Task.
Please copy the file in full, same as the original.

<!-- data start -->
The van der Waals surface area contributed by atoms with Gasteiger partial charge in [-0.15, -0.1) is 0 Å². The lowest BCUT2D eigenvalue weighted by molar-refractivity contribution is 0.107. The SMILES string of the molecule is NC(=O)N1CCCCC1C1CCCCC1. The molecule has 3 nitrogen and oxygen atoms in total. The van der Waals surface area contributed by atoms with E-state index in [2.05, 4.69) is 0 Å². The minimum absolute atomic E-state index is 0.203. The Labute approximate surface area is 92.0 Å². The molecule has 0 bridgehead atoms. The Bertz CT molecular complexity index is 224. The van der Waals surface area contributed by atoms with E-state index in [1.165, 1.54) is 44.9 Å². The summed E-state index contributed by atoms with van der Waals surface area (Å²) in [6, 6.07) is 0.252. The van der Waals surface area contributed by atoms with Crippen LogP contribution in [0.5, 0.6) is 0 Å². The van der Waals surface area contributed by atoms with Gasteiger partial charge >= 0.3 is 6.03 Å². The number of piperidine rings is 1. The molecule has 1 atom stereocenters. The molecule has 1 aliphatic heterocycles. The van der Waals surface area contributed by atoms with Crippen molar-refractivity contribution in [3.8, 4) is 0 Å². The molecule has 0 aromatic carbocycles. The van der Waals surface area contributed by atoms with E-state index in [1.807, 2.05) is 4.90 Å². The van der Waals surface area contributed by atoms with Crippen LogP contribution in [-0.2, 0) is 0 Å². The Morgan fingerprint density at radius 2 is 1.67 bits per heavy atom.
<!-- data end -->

The van der Waals surface area contributed by atoms with Gasteiger partial charge in [-0.15, -0.1) is 0 Å². The lowest BCUT2D eigenvalue weighted by molar-refractivity contribution is 0.107. The SMILES string of the molecule is NC(=O)N1CCCCC1C1CCCCC1. The molecule has 3 nitrogen and oxygen atoms in total. The van der Waals surface area contributed by atoms with E-state index in [2.05, 4.69) is 0 Å². The minimum absolute atomic E-state index is 0.203. The Labute approximate surface area is 92.0 Å². The molecule has 0 bridgehead atoms. The Bertz CT molecular complexity index is 224. The van der Waals surface area contributed by atoms with E-state index in [1.165, 1.54) is 44.9 Å². The summed E-state index contributed by atoms with van der Waals surface area (Å²) in [6, 6.07) is 0.252. The van der Waals surface area contributed by atoms with Crippen LogP contribution in [0.5, 0.6) is 0 Å². The van der Waals surface area contributed by atoms with Gasteiger partial charge >= 0.3 is 6.03 Å². The number of piperidine rings is 1. The molecule has 1 atom stereocenters. The molecule has 1 aliphatic heterocycles. The van der Waals surface area contributed by atoms with Crippen molar-refractivity contribution in [3.8, 4) is 0 Å². The molecule has 0 aromatic carbocycles. The van der Waals surface area contributed by atoms with E-state index in [1.807, 2.05) is 4.90 Å². The van der Waals surface area contributed by atoms with Crippen LogP contribution in [-0.2, 0) is 0 Å². The Morgan fingerprint density at radius 2 is 1.67 bits per heavy atom.